716. Somewhere in My Heart

(Have you checked out the fun rewards in the Kickstarter, yet? See more news below… -ctan)

Later that week Ziggy and Barrett and I met at Barrett’s office to go over some things. There was a new, very airbrushed, very difficult-to-ignore poster of Ziggy on the wall. He was wearing a white oversized jacket, his chest bare underneath, white jeans, and white boots, a microphone in one hand, his head turned to the side to sing into it but his arms in a “W,” thrusting his chest forward. Along the bottom were the South American tour dates.

“Horns?” Barrett asked, trying to bring my attention back to the discussion.

I had to move so I was sitting under the poster so I wouldn’t stare at it. “Um. I think so. Well, definitely for Latin America. But I figure I need to get the arrangements firmed up and produce charts first.”

“Okay, you’ve got the number of the copyist?”

“Yeah.” The number was actually a sheet music service in the city where they had a bunch of copyists working. I was happy not to have to be the one to actually try to make all the charts myself, even if I did have a computer program to make it somewhat easier than in olden times.

Many logistics were discussed, including our timelines for rehearsal and when everyone would get measured for costumes, i.e. when Linnea (The Aesthetician) got back from a trip to Puerto Rico next week. What the costumes would look like and some other issues of that nature, including where in the stage design we were going to put the second drummer, would also have to wait until she got back.

We had basically a little over a month to pull together the musical part of the show. The fact that I was going to go out on tour again with Nomad starting July 21 made things a bit complicated. Normally one didn’t rehearse a bunch, then put everyone on ice for 6-8 weeks, and then hit the road, but it was something of a necessity. So the idea was we would get the band into shape, record versions of the arrangements we were going to do so that the dancers could rehearse while I was gone, and then reconvene everyone the first week of September for actual full rehearsals and dress rehearsals.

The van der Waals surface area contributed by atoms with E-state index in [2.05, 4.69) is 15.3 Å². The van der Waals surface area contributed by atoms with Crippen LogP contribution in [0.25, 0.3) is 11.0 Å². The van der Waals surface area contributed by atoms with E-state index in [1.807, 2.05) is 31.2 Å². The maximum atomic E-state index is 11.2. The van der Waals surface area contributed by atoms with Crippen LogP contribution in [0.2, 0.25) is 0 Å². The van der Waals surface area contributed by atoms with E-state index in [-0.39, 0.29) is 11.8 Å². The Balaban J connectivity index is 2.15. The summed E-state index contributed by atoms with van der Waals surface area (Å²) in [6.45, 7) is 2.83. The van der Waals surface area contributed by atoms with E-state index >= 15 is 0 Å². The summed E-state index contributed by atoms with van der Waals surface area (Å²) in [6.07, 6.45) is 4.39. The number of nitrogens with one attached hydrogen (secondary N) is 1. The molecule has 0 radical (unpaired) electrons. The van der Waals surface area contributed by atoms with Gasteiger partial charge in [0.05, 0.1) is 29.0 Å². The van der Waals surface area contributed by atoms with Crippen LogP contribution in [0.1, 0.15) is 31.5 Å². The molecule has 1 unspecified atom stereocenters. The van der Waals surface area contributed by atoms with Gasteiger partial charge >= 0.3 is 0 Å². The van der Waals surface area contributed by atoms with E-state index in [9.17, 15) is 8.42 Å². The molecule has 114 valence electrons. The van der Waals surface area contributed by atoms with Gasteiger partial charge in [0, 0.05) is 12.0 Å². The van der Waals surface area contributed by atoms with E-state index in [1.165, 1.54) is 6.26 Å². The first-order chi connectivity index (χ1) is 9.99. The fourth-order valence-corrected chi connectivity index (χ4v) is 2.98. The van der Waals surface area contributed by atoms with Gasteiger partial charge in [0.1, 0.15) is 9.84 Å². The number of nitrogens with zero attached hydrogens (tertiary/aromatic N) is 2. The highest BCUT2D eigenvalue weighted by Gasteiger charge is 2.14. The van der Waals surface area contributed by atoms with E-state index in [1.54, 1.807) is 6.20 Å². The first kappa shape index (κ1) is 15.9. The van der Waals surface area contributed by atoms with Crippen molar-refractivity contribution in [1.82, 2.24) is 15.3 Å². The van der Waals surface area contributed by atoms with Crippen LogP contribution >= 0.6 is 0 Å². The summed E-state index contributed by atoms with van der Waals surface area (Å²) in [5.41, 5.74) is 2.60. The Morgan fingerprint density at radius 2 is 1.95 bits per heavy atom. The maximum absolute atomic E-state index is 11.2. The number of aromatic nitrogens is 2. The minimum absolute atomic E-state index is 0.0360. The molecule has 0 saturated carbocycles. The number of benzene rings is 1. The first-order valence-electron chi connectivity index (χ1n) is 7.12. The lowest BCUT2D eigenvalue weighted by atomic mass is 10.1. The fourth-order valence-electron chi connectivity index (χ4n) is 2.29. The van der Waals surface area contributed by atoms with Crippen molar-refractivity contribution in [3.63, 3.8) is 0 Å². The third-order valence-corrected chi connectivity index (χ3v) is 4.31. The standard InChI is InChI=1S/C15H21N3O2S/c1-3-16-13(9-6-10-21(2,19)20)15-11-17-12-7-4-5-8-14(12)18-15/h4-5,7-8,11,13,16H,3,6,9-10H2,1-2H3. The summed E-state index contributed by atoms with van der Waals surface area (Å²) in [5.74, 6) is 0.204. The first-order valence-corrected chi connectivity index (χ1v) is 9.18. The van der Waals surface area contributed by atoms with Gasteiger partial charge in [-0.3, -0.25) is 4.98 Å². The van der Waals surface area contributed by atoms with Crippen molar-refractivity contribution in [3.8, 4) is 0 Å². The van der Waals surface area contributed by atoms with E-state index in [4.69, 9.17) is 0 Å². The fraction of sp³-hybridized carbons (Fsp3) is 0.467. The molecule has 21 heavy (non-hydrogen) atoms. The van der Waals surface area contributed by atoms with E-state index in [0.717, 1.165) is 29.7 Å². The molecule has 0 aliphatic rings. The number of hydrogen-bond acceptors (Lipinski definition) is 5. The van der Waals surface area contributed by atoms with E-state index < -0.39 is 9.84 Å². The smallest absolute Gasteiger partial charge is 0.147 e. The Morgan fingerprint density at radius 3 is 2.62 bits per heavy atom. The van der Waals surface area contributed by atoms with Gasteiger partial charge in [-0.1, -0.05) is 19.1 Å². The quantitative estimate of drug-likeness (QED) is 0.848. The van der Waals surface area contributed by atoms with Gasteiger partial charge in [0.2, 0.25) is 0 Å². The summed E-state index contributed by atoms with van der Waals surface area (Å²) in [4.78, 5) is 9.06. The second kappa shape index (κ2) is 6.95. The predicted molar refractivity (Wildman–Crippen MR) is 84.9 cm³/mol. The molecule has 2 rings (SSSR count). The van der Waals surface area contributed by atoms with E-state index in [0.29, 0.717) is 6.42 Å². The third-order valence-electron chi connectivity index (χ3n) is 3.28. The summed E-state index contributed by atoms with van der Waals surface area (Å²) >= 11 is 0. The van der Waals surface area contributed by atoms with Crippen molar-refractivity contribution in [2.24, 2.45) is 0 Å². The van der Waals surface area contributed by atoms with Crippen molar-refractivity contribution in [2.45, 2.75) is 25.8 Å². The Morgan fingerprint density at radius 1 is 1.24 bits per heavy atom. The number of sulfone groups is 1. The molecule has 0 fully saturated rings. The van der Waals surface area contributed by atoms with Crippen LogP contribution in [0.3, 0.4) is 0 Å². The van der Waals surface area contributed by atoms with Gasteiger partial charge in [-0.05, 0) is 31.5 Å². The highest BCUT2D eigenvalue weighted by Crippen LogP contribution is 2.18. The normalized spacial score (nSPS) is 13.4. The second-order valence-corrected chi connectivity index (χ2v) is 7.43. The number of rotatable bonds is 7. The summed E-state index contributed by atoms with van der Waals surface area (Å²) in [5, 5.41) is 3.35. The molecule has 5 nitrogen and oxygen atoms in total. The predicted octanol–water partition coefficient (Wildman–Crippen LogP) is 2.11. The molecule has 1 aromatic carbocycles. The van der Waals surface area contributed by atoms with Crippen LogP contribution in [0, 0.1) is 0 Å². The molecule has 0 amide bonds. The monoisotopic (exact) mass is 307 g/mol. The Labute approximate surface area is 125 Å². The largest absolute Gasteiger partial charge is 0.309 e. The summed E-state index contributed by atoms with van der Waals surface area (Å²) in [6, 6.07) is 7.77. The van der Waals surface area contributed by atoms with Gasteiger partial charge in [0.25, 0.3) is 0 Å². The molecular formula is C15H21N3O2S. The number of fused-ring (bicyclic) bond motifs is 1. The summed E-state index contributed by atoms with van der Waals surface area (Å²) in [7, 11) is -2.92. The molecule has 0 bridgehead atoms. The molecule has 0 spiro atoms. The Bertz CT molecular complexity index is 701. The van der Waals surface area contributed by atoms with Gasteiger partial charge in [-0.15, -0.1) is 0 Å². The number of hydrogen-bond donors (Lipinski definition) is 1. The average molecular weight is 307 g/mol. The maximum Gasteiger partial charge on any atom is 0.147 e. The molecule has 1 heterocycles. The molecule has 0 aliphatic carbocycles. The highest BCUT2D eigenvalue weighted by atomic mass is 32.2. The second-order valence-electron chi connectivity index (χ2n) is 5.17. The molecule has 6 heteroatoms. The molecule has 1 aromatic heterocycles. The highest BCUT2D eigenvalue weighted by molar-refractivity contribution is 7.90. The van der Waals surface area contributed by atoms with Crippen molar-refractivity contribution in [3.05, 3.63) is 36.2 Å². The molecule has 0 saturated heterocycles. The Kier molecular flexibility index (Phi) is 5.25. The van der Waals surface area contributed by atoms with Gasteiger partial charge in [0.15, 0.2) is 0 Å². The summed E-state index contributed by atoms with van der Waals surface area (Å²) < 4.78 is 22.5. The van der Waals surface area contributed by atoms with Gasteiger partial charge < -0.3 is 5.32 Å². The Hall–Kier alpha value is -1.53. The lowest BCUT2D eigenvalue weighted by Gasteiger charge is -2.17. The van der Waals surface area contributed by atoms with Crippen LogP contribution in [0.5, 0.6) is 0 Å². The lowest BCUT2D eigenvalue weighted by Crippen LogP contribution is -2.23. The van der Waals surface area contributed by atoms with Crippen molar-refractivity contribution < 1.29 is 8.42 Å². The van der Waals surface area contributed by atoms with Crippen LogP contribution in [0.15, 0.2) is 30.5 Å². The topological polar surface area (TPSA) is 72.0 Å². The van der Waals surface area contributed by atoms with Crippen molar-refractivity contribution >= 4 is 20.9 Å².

Dress rehearsals with actual dressing. What a concept.

From there we hopped into a car with Tony who was supposedly taking Ziggy to a dance workout and I was just along for the ride. Once I got in the car, though, and it was moving, Ziggy said to Tony, “I got my schedule mixed up. It’s vocal training day.”

“Well, that’s this direction, too,” Tony said, gesturing up the avenue. “Fortunately.”

Ziggy turned to me. “You’re coming in, right?”

I was sober at that moment and very very focused on him, so I neither missed nor decided to ignore the sudden anxiety in his voice. “Is something wrong? Ziggy, I’m sure your voice is fine.”

“But it’s changing. I mean, it’s changed since Priss has been working with me. You haven’t heard it all.”

“Are you worried I’m not going to like it?” I could not figure out why he would be anxious.

“Just come in with me?” His hand slipped into mine.

“Of course.”

When we got upstairs, though, I figured out it out–it had nothing to do with his voice–when Priss saw me and exclaimed, “Aha! You brought him finally.”

I may have taken a step backward in the cramped apartment. “I’m not here for–”

“Come.” She took me firmly by the hand and pulled me gently but unyieldingly toward the piano, the way you would with a recalcitrant five-year-old.

I relented and sat down next to her, but said, “Priss, I don’t need–”

“He told me you have new music and you’re going to be singing every night.”

“I’ve always sung–”


“Just a half-hour set.”

“You’re being stupid about this.” She swatted me on the thigh, not hard, but enough to make me jump a little. “I don’t understand it. Are you that thick in the skull? Your voice is not like a guitar, not like a string, not like a piano that you can have tuned or replaced. You have one. One instrument. One.” She pointed a single finger almost accusingly at me, aimed upward at my Adam’s apple. “If you damage it, mis-use it, or wreck it, you may never get it back. And liebling here tells me you don’t mistreat your instruments. You take special care of them. You hire people to care for them and maintain them. This instrument–” She reached for my throat and I half-thought she was going to choke me like Darth Vader, but no, she was just indicating my voice box, “–no one can care for but you.”

“Okay, fine, but I know how to–”